Greece’s moment of truth has come.
After years of living on borrowed money and paying the price with savage austerity, Greeks will vote Sunday for more of the same (more or less) or for a rupture with Europe that could spell disaster.
Both sides held big protests in Athens on Friday evening, with an estimated 20,000 people at the “yes” demonstration and roughly the same number at a nearby rally for a “no” vote.
Scattered clashes took place between police and young protestors ahead of the “no” protest and cops used pepper spray to deter demonstrators from throwing rocks and smashing property in front of the parliament building, according to reports.
Voters are being asked to give their verdict on a draft financial rescue the Greek government has rejected, and Europe has allowed to lapse.
But the referendum is about much more than that.
Prime Minister Alexis Tsipras is urging Greeks to vote “no” to strengthen his hand in talks with creditors. He wants a bigger bailout with less painful terms, and a chunk of debt canceled.
European leaders say a “no” vote would destroy the basis for talks, and put Greece on a fast-track out of the euro. The damage tothe country would be huge.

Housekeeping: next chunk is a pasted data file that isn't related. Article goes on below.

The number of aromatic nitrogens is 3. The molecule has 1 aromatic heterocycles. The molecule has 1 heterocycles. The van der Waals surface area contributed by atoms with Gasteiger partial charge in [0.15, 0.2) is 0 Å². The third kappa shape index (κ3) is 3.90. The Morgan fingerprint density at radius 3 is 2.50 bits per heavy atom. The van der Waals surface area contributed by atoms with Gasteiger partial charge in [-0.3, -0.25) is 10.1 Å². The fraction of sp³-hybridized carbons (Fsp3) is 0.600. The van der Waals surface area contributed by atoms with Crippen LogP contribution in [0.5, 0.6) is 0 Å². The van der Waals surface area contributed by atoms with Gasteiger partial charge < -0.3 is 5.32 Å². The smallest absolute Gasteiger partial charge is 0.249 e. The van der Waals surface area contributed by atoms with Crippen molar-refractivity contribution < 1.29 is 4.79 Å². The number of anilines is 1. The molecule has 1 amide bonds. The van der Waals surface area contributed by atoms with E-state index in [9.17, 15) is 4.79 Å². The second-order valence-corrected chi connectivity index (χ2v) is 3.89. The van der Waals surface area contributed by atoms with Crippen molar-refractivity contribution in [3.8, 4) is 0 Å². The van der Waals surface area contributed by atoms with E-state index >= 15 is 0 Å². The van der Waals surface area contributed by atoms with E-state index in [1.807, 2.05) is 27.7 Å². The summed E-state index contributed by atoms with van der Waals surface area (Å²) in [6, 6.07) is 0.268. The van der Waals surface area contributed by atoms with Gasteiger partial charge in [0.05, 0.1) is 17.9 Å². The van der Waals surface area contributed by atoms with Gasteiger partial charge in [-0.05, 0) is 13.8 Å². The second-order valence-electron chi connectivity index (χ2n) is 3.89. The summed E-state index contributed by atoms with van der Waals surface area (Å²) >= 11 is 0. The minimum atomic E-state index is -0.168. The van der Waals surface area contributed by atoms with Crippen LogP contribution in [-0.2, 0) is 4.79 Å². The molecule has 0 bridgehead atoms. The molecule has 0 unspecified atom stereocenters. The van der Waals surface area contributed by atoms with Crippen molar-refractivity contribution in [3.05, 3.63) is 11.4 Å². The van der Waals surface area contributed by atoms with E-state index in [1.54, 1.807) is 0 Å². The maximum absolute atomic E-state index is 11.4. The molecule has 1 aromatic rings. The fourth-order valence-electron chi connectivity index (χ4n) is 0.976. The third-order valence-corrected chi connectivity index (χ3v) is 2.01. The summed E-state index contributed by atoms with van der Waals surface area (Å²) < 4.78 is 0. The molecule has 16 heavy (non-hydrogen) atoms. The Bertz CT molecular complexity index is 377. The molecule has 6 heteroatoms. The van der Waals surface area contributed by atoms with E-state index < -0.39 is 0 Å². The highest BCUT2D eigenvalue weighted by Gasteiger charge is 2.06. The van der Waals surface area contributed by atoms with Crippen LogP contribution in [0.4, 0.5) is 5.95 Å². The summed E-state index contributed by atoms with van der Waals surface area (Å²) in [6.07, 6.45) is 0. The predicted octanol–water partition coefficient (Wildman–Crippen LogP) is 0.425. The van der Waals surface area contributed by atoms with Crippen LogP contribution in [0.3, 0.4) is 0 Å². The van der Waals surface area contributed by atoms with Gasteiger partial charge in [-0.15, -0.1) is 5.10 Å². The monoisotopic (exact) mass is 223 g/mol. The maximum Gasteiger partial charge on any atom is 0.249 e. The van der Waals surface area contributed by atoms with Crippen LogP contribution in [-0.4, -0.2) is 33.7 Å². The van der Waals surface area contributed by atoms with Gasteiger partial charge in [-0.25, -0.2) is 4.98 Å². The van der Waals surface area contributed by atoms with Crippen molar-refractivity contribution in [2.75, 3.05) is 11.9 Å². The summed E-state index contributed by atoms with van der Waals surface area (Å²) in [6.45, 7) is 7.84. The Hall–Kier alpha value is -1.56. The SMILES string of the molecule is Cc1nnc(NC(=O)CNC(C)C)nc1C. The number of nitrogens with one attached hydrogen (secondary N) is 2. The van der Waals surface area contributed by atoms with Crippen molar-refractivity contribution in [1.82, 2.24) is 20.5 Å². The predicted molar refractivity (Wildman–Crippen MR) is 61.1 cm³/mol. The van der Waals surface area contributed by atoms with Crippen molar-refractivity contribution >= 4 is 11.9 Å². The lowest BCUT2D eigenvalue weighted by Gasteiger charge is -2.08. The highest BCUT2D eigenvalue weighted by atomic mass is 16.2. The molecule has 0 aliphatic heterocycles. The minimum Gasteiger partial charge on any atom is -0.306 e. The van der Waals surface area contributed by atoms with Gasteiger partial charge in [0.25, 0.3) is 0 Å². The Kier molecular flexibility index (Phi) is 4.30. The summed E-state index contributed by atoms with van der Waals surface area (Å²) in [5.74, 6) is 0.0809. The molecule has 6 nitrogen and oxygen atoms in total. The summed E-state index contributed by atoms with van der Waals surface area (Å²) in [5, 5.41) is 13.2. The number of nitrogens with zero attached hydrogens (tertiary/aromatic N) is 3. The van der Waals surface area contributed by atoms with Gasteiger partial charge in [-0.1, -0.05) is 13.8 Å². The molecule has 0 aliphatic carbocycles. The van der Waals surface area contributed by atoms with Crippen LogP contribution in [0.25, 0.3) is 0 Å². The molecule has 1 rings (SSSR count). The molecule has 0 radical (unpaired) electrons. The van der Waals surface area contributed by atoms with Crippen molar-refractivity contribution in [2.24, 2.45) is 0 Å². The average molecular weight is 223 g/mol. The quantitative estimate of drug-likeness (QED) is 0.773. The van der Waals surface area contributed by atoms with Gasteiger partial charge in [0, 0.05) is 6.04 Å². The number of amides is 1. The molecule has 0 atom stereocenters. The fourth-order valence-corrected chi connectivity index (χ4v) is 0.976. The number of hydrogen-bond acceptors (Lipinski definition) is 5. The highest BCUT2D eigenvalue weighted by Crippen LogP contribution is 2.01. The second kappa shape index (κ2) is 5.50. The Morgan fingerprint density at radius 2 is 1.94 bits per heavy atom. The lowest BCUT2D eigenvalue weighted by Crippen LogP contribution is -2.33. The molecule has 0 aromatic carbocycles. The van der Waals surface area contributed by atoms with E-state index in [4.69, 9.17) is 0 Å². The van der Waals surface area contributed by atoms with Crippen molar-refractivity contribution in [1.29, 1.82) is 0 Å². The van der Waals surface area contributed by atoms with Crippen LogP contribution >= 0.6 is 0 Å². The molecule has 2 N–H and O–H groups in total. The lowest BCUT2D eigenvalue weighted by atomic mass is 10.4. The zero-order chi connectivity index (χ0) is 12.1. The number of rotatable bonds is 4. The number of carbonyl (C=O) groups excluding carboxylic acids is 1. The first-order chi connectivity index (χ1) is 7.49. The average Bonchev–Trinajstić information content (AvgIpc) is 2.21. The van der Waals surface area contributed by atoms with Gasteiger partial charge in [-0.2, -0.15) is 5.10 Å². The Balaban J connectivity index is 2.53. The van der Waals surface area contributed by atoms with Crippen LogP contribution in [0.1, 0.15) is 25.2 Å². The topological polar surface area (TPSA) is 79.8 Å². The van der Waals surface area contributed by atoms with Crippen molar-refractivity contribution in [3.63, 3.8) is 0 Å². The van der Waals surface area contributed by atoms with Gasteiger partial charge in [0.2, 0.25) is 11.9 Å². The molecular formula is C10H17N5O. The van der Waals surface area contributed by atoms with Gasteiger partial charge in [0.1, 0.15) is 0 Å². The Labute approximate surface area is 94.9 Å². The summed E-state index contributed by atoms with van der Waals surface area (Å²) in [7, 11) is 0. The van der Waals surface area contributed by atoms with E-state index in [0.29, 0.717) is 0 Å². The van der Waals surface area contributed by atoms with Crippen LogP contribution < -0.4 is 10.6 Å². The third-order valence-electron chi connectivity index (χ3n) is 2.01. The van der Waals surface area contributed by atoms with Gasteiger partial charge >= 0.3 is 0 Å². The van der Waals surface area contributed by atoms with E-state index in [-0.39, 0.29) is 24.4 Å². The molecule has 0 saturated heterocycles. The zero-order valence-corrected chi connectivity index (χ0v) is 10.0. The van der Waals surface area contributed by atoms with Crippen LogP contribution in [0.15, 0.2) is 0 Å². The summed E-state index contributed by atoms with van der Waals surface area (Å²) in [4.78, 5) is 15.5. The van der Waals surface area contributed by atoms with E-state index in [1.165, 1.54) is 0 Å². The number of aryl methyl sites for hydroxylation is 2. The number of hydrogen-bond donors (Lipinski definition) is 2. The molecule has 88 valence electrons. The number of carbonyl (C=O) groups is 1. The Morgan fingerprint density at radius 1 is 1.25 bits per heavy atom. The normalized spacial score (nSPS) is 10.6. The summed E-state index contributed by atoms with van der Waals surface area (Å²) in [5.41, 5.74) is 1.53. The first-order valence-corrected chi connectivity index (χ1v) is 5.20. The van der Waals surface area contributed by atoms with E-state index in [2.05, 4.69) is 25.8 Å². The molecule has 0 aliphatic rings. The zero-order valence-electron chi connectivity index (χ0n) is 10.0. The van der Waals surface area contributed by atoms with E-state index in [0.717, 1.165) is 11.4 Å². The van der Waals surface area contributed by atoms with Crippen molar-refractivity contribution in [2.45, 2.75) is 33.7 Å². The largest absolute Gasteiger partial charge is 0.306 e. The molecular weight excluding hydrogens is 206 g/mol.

A “yes” vote, however, could allow negotiations to resume, but Europe and the International Monetary Fund may demand even tougher conditions for more cash.
It’s an awful choice, and one that has split Greece down the middle.
Opinion polls suggest the result of the referendum — due after 2 pm ET Sunday — is too close to call.
Exhausted by years of cuts to wages and pensions, many Greeks say they’ve had enough. They would rather reclaim control by leaving the eurozone and returning to the drachma.
The huge devaluation and impoverishment that implies terrifies others. They want Greece to keep the euro, and stay firmly rooted in the European Union, even if it means greater sacrifices.
Either way, something needs to change fast.
Greece is on the brink of going bust, and the economy is gradually grinding to a halt. Its credit lines with the IMF and Europe have collapsed.
Banks have been shut all week, and ATM withdrawals are limited to 60 euros a day. In practice, a shortage of 20 euro notes means some people are only able to get their hands on 50 euros.
The banks won’t be able to reopen Tuesday as scheduled unless the European Central Bank resumes emergency lending — unthinkable without an unequivocal commitment from the Greek government to reform.
Some essential services are starting to feel the pinch, too.
Dr Theo Giannaros, head of the Elpis hospital in Athens, told CNN supplies of medicines and basic foodstuffs were running low.
Sunday’s vote will be watched closely around the world. So far, markets have taken the escalating crisis in their stride but if Greece looks to be crashing out of the euro, they’ll be in uncharted waters.
The prospect of a failing state in southeastern Europe alarms policymakers from Brussels to Washington. Greece is a member of NATO, but has been flirting with Russia. And it is the gateway to Europe for many migrants fleeing war, terror and poverty in the Middle East and Africa.
— Isa Soares and Zahra Ullah in Athens, and Ivana Kottasova in London, contributed to this article.